- Confidence inspiring drive
- Big boot
- Generous kit levels
- Plastic Centre Console
- Not as eye-catching as some others
Ford have another go at the Kuga in a segment much more competitive then when the first model launched back in 2008. Since then, a new model was launched in 2013 and it’s been given a radical makeover for 2017. Ford have seen that 85% of Kuga sales are for Titanium spec or above, so they’ve bulked up the top-end of the spec levels. Facelifting tweaks include exterior styling, interior styling, engine lineup and a revision of spec-levels. Is this Kuga up to speed in a hugely popular market? Read on to find out...
On The Road
These mid sized SUVs never used to be much fun to drive. Buyers would choose these cars for their ride height and comfort and then forget all about actually enjoying the driving experience. Now though, with every manufacturer competing for this segment, standards have risen and Kuga is certainly up to the challenge. 180PS is the industry standard power output for 2.0 litre Diesels in this ball park. The Ateca, CX-5, Tiguan and this Kuga are all operating in that region. So while they’re all similarly powerful, the focus is on which is the best to drive. Prior to this test it felt like the CX-5 was unbeatable. It is certainly one of the most dynamic SUVs on the market but this Kuga is hot on its tail. We took on the twisties of the Peak District in the Kuga and, for the life of us, couldn’t get much body roll or even tyre squeal. You’d have to be driving like a right lunatic to unsettle the Kuga, which is a good thing.
The manual gearbox is the one to go for if you see yourself doing a lot of enthusiastic driving, but realistically, the auto-box (while being slightly slower) is plenty smooth enough for cruising and making good, steady progress.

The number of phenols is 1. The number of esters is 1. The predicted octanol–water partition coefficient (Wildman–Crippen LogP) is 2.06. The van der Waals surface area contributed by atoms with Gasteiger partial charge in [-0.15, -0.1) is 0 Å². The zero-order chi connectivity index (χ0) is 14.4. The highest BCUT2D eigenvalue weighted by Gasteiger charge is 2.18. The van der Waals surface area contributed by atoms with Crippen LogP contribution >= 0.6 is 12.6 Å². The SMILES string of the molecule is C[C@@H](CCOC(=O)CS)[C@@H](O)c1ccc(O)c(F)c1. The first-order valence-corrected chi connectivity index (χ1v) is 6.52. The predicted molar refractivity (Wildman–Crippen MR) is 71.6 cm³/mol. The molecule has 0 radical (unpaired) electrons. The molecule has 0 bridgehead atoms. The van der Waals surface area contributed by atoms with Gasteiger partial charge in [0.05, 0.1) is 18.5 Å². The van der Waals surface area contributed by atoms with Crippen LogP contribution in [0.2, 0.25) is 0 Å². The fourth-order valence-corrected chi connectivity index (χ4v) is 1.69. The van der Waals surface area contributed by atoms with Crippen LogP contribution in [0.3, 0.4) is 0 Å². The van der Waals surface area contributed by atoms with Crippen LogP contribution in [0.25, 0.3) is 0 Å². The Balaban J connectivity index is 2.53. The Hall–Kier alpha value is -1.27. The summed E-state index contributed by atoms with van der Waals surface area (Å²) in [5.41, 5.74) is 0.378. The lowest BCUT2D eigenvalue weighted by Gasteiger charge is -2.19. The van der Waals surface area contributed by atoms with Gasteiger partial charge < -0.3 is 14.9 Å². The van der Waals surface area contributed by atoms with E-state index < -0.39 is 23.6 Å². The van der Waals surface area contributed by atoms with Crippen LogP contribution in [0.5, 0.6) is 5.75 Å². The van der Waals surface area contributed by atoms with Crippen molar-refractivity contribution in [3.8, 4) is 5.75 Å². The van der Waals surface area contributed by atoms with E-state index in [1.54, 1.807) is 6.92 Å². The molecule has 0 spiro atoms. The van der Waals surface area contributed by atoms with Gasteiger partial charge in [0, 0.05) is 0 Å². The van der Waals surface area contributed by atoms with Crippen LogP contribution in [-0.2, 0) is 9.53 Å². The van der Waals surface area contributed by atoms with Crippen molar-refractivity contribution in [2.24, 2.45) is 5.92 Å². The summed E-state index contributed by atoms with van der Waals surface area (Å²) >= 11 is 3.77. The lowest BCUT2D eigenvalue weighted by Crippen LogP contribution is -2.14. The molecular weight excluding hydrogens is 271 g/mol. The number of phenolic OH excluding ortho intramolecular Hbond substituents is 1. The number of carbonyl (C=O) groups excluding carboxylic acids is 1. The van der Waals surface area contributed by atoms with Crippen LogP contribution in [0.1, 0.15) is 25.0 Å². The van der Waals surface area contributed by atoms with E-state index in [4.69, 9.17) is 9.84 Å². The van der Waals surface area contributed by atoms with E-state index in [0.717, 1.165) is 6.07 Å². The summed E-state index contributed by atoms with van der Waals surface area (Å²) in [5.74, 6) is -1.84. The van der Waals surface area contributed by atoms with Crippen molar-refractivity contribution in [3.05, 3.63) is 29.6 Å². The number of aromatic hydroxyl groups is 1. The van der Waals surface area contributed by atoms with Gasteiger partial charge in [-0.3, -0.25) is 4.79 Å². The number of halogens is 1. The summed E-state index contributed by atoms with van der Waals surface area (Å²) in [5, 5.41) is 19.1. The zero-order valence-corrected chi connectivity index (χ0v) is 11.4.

Torque is plentiful in the 2.0 litre diesel and power delivery is spread out quite nicely throughout the rev range, which can’t be said for all competitors.
It’s rare for us to suggest that buyers should go for the All-Wheel-Drive versions of family SUVs because, after all, most users won’t be tackling an off road assault course at any point throughout ownership and all the all-Wheel-Drive function will do is bring down fuel economy. Only in the Kuga have I been convinced that All Wheel Drive is genuinely worthwhile. Even on normal roads the elevated levels of grip are reassuring and the Kuga stays planted despite wet and windy conditions.
The Kuga is primarily front-wheel-drive until traction goes missing. This saves on fuel and also reduces tyre wear.
We took the Kuga for some light green-laning through the Peak District. On winter tyres, I was genuinely impressed by just how capable the Kuga was off the road. While the 3008 may have the prettier interior, the Kuga is leading the pack in terms of go-anywhere-ability.
Road noise is kept to a minimum, although it is noticeably more prominent in the ST-Line models as bigger rims and stiffer suspension translates to a slightly less comfortable ride although this is only really noticeable at slow speeds around town.
Both the petrol and diesel engines are nicely refined and don’t make much of a grumble into the cabin. We would certainly recommend looking at the diesel engines as they are only marginally more expensive, they’re cheaper to tax under current rates, they’re more powerful and far more economical.
In The Car
Behind the Wheel